Experiments in Adaptive Learning


Over the last three years colleagues at Bolton College have been experimenting with adaptive learning. Our work has explored the affordances that arise when we take advantage of the wider campus dataset to inform computer mediated teaching, learning and assessment; particularly through the use of online tutorials within Moodle, the College's learning management system. We have paid particular attention to how adaptive learning/hypermedia makes use of the campus student dataset to deliver contextualised online learning and assessment materials to students.

Experiments in Adaptive Learning Image

Our experiments in adaptive learning are enabling our online tutorials to exhibit the following traits:

  1. Learning and assessment materials can be contextualised or personalised to meet the needs and requirements of individual students as they engage with the College's library of online tutorials. The dataset across the campus is used to inform the behaviour of our online tutorials. Context can be delivered granularly as each student progresses through a given tutorial. A broad range of variables can be used to inform the behaviour of each tutorial; such as the student's vocational area, academic level, current academic progress, name, gender, learning support needs, academic goals and more.
  2. Within Moodle, adaptive teaching and learning is bi-directional. Through the medium of the online tutorial, our teachers are able to curate and deliver adaptive and contextualised learning and assessment materials to their students. Likewise, our students are able to pose subject specific questions to the College's Ada service to elicit further information on a given topic. Our online tutorials feature the ask Ada button. Each tutorial is supported by a subject specific chatbot. When a question is posed by a student within a tutorial, the Ask Ada service will identify the unique identification code that is carried by the query and assign the correct chatbot to respond to the question. The responses from the Ada service can incorporate the use of text, hyper-links, documents, images and video. Subject specific chatbots can be tailoured to meet the needs of students at various academic levels.
  3. Conversational tutorials enable teachers to take advantage of natural language processing to facilitate online learning and assessment through the use of open-ended questions. For example, a teacher may ask her students to respond to the following question in an online tutorial: "Could you tell me why good customer service is important to businesses and other organisations?" The ability to record, analyse and assess a wide range of possible responses to such a question is a key attribute of the service. Traditionally, online assessment practices were seen as being rather narrow; and online instructional designers could only offer teachers a limited set of options which typically meant the use of multiple-choice questions or drag-and-drop activities.
  4. Our work on open-ended questions has progressed further with the advent of our FirstPass service. As students respond to open-ended questions using free form text, the FirstPass service offers real-time feedback to them. At the present moment in time the service is presented to students as a standalone service. One of our future experiments in adaptive learning will determine if the FirstPass service can be presented to students within an online tutorial. If this is the case, the use of open-ended questions within our online tutorials will soon become the norm.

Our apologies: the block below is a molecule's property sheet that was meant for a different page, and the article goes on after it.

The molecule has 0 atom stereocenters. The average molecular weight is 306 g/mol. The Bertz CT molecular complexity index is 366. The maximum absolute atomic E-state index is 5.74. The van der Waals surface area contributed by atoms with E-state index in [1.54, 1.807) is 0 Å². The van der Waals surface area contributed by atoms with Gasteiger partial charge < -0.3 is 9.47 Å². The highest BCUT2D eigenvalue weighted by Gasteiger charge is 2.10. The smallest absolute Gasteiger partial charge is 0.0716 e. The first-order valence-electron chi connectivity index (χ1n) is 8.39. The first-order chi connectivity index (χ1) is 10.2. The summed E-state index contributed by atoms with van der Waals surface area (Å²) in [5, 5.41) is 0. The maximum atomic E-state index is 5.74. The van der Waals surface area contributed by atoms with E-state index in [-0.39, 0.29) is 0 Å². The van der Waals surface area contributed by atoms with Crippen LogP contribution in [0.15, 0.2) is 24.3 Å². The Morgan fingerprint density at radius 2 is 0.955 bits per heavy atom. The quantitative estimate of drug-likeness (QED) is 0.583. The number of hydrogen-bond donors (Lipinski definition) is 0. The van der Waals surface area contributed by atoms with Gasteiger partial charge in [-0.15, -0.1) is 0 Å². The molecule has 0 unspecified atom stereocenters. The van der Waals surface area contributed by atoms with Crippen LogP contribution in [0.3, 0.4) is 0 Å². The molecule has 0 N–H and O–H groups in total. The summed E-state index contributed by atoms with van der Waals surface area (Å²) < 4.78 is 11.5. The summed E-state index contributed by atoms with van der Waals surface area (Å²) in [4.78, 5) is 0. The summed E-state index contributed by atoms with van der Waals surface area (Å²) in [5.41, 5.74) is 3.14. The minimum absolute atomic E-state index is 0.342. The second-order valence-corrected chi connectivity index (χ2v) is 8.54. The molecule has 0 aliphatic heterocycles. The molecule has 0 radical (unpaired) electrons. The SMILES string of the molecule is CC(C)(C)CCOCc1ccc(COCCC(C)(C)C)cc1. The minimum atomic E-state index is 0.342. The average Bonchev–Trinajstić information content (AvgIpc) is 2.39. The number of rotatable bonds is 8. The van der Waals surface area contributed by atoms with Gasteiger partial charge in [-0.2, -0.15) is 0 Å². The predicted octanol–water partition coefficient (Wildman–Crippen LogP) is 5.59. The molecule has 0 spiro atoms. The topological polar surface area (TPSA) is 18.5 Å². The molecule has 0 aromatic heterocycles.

5. If your school, college or university is planning to curate online tutorials that present adaptive and contextualised learning and assessment materials to your students you will need to manage the combinatorial explosion of content that exhibits itself when you are attempting to deliver personalised content to each student via your learning management system. For example, let's examine an adaptive online tutorial which offers information, advice and guidance to students as they prepare for a job interview. If the careers team wishes to use the tutorial to advise students about what to wear for a job interview the instructional designers will need to curate content that reflects gender, age and the industry in which the student is attending an interview for. The volume of content rises further if the tutorial needs to consider the needs of students who are wheelchair users, visually impaired and so on and so forth. One of the experiments that Bolton College is currently exploring centres on managing the content explosion by physically removing the assets from the tutorial and positioning them within a database that resides outside the tutorial and the institution's learning management system. If the experiment is successful, the rising volume of content becomes easier to manage. Notably, the content's place in a database leads to further opportunities for the instructional design team.
  6. The remote management of content can also be applied to other assets that are visible to students and teachers within an online tutorial. The design and behaviour of the Ask Ada service is one of these assets. If the design is altered, the change is reflected automatically across all the tutorials that feature the service. The same logic can be applied to other assets such as the progress bar or navigation buttons.

If you are interested in learning more about adaptive learning please refer to the following articles that I wrote in 2016: